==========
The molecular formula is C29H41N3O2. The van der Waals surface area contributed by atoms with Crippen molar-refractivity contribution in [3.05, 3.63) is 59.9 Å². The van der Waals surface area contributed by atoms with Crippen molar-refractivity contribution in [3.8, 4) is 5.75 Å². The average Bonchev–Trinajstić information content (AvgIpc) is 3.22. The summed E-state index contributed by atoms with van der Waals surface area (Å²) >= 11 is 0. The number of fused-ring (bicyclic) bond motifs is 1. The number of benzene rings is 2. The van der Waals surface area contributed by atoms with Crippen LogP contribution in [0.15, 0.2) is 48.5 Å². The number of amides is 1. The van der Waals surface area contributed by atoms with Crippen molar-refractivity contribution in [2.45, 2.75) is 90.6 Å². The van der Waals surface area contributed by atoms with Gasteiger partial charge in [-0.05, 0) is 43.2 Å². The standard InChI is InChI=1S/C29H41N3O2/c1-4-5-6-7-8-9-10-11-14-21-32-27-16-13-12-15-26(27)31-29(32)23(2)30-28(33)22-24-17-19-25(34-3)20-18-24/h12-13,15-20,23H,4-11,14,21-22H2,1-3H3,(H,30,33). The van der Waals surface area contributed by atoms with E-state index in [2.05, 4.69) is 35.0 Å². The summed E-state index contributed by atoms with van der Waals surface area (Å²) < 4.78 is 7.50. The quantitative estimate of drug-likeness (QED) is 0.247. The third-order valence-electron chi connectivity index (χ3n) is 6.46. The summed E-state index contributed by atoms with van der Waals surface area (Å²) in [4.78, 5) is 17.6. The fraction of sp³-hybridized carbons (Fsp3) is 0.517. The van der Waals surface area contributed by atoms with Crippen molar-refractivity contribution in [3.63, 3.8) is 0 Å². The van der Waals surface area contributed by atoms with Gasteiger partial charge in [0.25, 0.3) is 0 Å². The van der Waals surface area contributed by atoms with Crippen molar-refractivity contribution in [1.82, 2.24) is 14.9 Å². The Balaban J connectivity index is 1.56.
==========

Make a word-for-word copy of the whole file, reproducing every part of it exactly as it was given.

The molecular formula is C29H41N3O2. The van der Waals surface area contributed by atoms with Crippen molar-refractivity contribution in [3.05, 3.63) is 59.9 Å². The van der Waals surface area contributed by atoms with Crippen molar-refractivity contribution in [3.8, 4) is 5.75 Å². The average Bonchev–Trinajstić information content (AvgIpc) is 3.22. The summed E-state index contributed by atoms with van der Waals surface area (Å²) >= 11 is 0. The number of fused-ring (bicyclic) bond motifs is 1. The number of benzene rings is 2. The van der Waals surface area contributed by atoms with Crippen LogP contribution in [0.15, 0.2) is 48.5 Å². The number of amides is 1. The van der Waals surface area contributed by atoms with Crippen molar-refractivity contribution in [2.45, 2.75) is 90.6 Å². The van der Waals surface area contributed by atoms with Gasteiger partial charge in [-0.05, 0) is 43.2 Å². The standard InChI is InChI=1S/C29H41N3O2/c1-4-5-6-7-8-9-10-11-14-21-32-27-16-13-12-15-26(27)31-29(32)23(2)30-28(33)22-24-17-19-25(34-3)20-18-24/h12-13,15-20,23H,4-11,14,21-22H2,1-3H3,(H,30,33). The van der Waals surface area contributed by atoms with E-state index in [2.05, 4.69) is 35.0 Å². The summed E-state index contributed by atoms with van der Waals surface area (Å²) < 4.78 is 7.50. The quantitative estimate of drug-likeness (QED) is 0.247. The third-order valence-electron chi connectivity index (χ3n) is 6.46. The summed E-state index contributed by atoms with van der Waals surface area (Å²) in [4.78, 5) is 17.6. The fraction of sp³-hybridized carbons (Fsp3) is 0.517. The van der Waals surface area contributed by atoms with Crippen molar-refractivity contribution in [3.63, 3.8) is 0 Å². The van der Waals surface area contributed by atoms with Gasteiger partial charge in [0.25, 0.3) is 0 Å². The van der Waals surface area contributed by atoms with Crippen molar-refractivity contribution in [1.82, 2.24) is 14.9 Å². The Balaban J connectivity index is 1.56.